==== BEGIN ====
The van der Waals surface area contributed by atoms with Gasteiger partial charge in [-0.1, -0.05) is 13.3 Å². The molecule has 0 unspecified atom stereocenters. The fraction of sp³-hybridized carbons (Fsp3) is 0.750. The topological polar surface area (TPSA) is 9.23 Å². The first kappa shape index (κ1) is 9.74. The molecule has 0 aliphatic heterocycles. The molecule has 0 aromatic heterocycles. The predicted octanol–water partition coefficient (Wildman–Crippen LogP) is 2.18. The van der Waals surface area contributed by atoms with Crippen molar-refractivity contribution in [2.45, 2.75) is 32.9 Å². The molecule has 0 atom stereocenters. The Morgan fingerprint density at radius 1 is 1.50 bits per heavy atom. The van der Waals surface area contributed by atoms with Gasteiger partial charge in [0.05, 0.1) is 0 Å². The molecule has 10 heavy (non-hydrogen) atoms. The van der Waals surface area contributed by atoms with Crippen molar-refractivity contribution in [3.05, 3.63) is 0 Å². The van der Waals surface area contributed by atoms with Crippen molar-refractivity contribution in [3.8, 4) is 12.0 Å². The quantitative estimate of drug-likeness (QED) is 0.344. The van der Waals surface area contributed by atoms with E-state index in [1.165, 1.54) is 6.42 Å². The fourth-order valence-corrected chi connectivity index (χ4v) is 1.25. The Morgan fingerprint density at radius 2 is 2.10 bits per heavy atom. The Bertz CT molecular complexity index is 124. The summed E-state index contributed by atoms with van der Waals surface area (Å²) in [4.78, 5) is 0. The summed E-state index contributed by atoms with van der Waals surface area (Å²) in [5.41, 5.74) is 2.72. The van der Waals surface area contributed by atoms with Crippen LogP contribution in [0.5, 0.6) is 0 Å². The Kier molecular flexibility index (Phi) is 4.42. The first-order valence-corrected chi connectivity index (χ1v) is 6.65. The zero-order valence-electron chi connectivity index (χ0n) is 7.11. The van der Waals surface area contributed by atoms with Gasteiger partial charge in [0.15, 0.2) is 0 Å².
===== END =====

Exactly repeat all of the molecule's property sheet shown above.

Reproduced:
The van der Waals surface area contributed by atoms with Gasteiger partial charge in [-0.1, -0.05) is 13.3 Å². The molecule has 0 unspecified atom stereocenters. The fraction of sp³-hybridized carbons (Fsp3) is 0.750. The topological polar surface area (TPSA) is 9.23 Å². The first kappa shape index (κ1) is 9.74. The molecule has 0 aliphatic heterocycles. The molecule has 0 aromatic heterocycles. The predicted octanol–water partition coefficient (Wildman–Crippen LogP) is 2.18. The van der Waals surface area contributed by atoms with Crippen molar-refractivity contribution in [2.45, 2.75) is 32.9 Å². The molecule has 0 atom stereocenters. The Morgan fingerprint density at radius 1 is 1.50 bits per heavy atom. The van der Waals surface area contributed by atoms with Gasteiger partial charge in [0.05, 0.1) is 0 Å². The molecule has 10 heavy (non-hydrogen) atoms. The van der Waals surface area contributed by atoms with Crippen molar-refractivity contribution in [3.05, 3.63) is 0 Å². The van der Waals surface area contributed by atoms with Crippen molar-refractivity contribution in [3.8, 4) is 12.0 Å². The quantitative estimate of drug-likeness (QED) is 0.344. The van der Waals surface area contributed by atoms with E-state index in [1.165, 1.54) is 6.42 Å². The fourth-order valence-corrected chi connectivity index (χ4v) is 1.25. The Morgan fingerprint density at radius 2 is 2.10 bits per heavy atom. The Bertz CT molecular complexity index is 124. The summed E-state index contributed by atoms with van der Waals surface area (Å²) in [4.78, 5) is 0. The summed E-state index contributed by atoms with van der Waals surface area (Å²) in [5.41, 5.74) is 2.72. The van der Waals surface area contributed by atoms with Crippen LogP contribution in [0.5, 0.6) is 0 Å². The Kier molecular flexibility index (Phi) is 4.42. The first-order valence-corrected chi connectivity index (χ1v) is 6.65. The zero-order valence-electron chi connectivity index (χ0n) is 7.11. The van der Waals surface area contributed by atoms with Gasteiger partial charge in [0.15, 0.2) is 0 Å².